This appeal waiver clearly extends to "all non-jurisdictional issues," not merely to certain matters relating to "whatever sentence is imposed," as Schulte asserts. An appeal of issues relating to the Total Offense Level or Criminal History Category are matters "includ[ed]" within the scope of the waiver, but to which the waiver is "not limited." This meaning was reinforced during the change-of-plea hearing, at which time the district court confirmed Schulte's understanding that he "reserve[d] the right to appeal based on claims of prosecutorial misconduct or ineffective assistance of counsel," but "[o]ther than those reserved rights, all of your other appellate rights are waived." (Tr. at 35). A waiver limited to "whatever sentence is imposed" does not foreclose an appeal of a restitution order under our precedent, United States v. Sistrunk, 432 F.3d 917, 918 (8th Cir.2006), but a waiver, like this one, that includes all issues except jurisdiction does encompass restitution. United States v. Greger, 98 F.3d 1080, 1081-82 (8th Cir.1996); accord United States v. Glynn, 149 Fed.Appx. 322, 323 (5th Cir.2005) (per curiam) (unpublished). Accordingly, we conclude that Schulte knowingly and voluntarily waived his right to appeal the district court's restitution order.
To the extent Greger does not already answer the question, we also hold that enforcement of the waiver would not result in a miscarriage of justice. See Andis, 333 F.3d at 891-92. While we did say in Andis that an "illegal sentence" could be a "miscarriage of justice," we emphasized that the exception to general enforceability of appeal waivers was "extremely narrow" and that "[a]ny sentence imposed within the statutory range is not subject to appeal." Id. at 892. We established in this circuit that not every action that is contrary to law or in excess of the district court's statutory authority constitutes an "illegal sentence" that avoids an appeal waiver. An improper application of the mandatory guidelines, for example, was not a sufficient basis to invalidate a knowing and voluntary appeal waiver, id., even though the district court in that scenario would have imposed an "illegal" sentence unauthorized by the Sentencing Reform Act. See 18 U.S.C. § 3553(b)(1) (2004).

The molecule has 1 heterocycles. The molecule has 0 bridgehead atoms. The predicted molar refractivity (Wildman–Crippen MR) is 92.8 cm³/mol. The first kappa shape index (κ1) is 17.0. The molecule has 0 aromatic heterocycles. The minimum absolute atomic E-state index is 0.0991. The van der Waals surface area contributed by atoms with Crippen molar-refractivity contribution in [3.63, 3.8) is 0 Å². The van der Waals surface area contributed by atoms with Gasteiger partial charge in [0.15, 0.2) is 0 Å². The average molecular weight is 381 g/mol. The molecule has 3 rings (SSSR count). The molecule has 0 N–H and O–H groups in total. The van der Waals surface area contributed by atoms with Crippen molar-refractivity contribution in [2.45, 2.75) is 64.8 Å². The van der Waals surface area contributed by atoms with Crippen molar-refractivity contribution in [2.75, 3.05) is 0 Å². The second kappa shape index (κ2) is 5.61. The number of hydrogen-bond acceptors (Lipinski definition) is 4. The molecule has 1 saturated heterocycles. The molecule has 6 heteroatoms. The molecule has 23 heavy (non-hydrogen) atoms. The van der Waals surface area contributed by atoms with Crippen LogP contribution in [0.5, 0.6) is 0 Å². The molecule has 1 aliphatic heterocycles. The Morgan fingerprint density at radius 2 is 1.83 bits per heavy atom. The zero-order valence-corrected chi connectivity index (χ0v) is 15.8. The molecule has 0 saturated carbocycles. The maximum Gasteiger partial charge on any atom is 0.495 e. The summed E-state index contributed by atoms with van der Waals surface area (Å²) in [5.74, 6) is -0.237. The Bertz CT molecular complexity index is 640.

The concept of an "illegal sentence" may not apply neatly to restitution orders, as "they are not in the nature of a criminal penalty," Carruth, 418 F.3d at 904 (internal quotation omitted), but the focus of Andis on a statutory range nonetheless informs our consideration of what constitutes a "miscarriage of justice" for these purposes. Restitution orders "are not subject to any prescribed statutory maximum," id., so a challenge to a restitution order based on sufficiency of the evidence does not implicate the sort of "illegality" that we said in Andis might justify voiding a voluntary agreement between the parties. See also United States v. Reynolds, 432 F.3d 821, 823-24 (8th Cir.2005) ("Enforcing the waiver [of a Booker claim] will not result in a miscarriage of justice as Reynolds's sentence is within the statutory range authorized for the offense of conviction."); but cf. United States v. Phillips, 174 F.3d 1074, 1076 (9th Cir.1999); United States v. Broughton-Jones, 71 F.3d 1143, 1147 (4th Cir.1995). If a defendant sentenced erroneously to a lengthy term of imprisonment that was within the statutory range but well beyond that authorized by the former mandatory guidelines could not establish a miscarriage of justice, then we think it would be anomalous to hold that a defendant challenging an order to pay a monetary sum could on that basis avoid an appeal waiver to which he knowingly and voluntarily agreed. If we refused to enforce this appeal waiver, moreover, we would render meaningless the holding in Greger, which enforced the waiver of an appeal asserting that restitution was imposed in violation of statute. 98 F.3d at 1081.
For these reasons, the appeal is dismissed.